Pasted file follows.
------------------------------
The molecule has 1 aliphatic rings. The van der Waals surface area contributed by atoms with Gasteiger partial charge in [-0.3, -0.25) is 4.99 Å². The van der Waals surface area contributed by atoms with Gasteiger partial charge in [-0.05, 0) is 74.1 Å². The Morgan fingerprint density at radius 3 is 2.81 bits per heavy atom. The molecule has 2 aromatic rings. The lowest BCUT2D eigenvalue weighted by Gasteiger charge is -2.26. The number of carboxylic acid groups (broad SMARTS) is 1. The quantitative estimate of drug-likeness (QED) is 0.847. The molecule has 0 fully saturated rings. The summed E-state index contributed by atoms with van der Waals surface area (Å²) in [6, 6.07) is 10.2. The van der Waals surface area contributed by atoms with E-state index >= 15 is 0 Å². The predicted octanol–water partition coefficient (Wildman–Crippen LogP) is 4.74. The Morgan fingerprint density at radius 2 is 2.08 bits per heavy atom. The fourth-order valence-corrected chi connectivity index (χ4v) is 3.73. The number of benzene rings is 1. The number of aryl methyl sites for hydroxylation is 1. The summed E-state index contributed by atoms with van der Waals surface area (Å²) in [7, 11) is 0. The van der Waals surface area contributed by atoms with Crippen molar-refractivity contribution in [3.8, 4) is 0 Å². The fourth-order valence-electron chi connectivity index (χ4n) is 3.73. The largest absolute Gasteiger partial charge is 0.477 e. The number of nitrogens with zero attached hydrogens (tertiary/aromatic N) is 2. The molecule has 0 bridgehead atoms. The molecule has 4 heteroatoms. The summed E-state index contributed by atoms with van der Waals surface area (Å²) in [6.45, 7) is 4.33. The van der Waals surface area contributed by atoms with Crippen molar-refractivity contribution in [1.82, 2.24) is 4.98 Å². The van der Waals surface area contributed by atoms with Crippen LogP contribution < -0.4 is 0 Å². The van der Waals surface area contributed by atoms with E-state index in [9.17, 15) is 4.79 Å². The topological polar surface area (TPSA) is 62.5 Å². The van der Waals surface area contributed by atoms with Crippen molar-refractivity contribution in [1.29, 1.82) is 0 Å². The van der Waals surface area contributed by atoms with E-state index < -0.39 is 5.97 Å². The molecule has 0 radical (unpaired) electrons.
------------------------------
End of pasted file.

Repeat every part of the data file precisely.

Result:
The molecule has 1 aliphatic rings. The van der Waals surface area contributed by atoms with Gasteiger partial charge in [-0.3, -0.25) is 4.99 Å². The van der Waals surface area contributed by atoms with Gasteiger partial charge in [-0.05, 0) is 74.1 Å². The Morgan fingerprint density at radius 3 is 2.81 bits per heavy atom. The molecule has 2 aromatic rings. The lowest BCUT2D eigenvalue weighted by Gasteiger charge is -2.26. The number of carboxylic acid groups (broad SMARTS) is 1. The quantitative estimate of drug-likeness (QED) is 0.847. The molecule has 0 fully saturated rings. The summed E-state index contributed by atoms with van der Waals surface area (Å²) in [6, 6.07) is 10.2. The van der Waals surface area contributed by atoms with E-state index >= 15 is 0 Å². The predicted octanol–water partition coefficient (Wildman–Crippen LogP) is 4.74. The Morgan fingerprint density at radius 2 is 2.08 bits per heavy atom. The fourth-order valence-corrected chi connectivity index (χ4v) is 3.73. The number of benzene rings is 1. The number of aryl methyl sites for hydroxylation is 1. The summed E-state index contributed by atoms with van der Waals surface area (Å²) in [7, 11) is 0. The van der Waals surface area contributed by atoms with Crippen molar-refractivity contribution in [3.8, 4) is 0 Å². The fourth-order valence-electron chi connectivity index (χ4n) is 3.73. The largest absolute Gasteiger partial charge is 0.477 e. The number of nitrogens with zero attached hydrogens (tertiary/aromatic N) is 2. The molecule has 0 bridgehead atoms. The molecule has 4 heteroatoms. The summed E-state index contributed by atoms with van der Waals surface area (Å²) in [6.45, 7) is 4.33. The van der Waals surface area contributed by atoms with Crippen molar-refractivity contribution in [1.82, 2.24) is 4.98 Å². The van der Waals surface area contributed by atoms with Crippen LogP contribution < -0.4 is 0 Å². The van der Waals surface area contributed by atoms with E-state index in [9.17, 15) is 4.79 Å². The topological polar surface area (TPSA) is 62.5 Å². The van der Waals surface area contributed by atoms with Crippen molar-refractivity contribution in [1.29, 1.82) is 0 Å². The van der Waals surface area contributed by atoms with E-state index < -0.39 is 5.97 Å². The molecule has 0 radical (unpaired) electrons.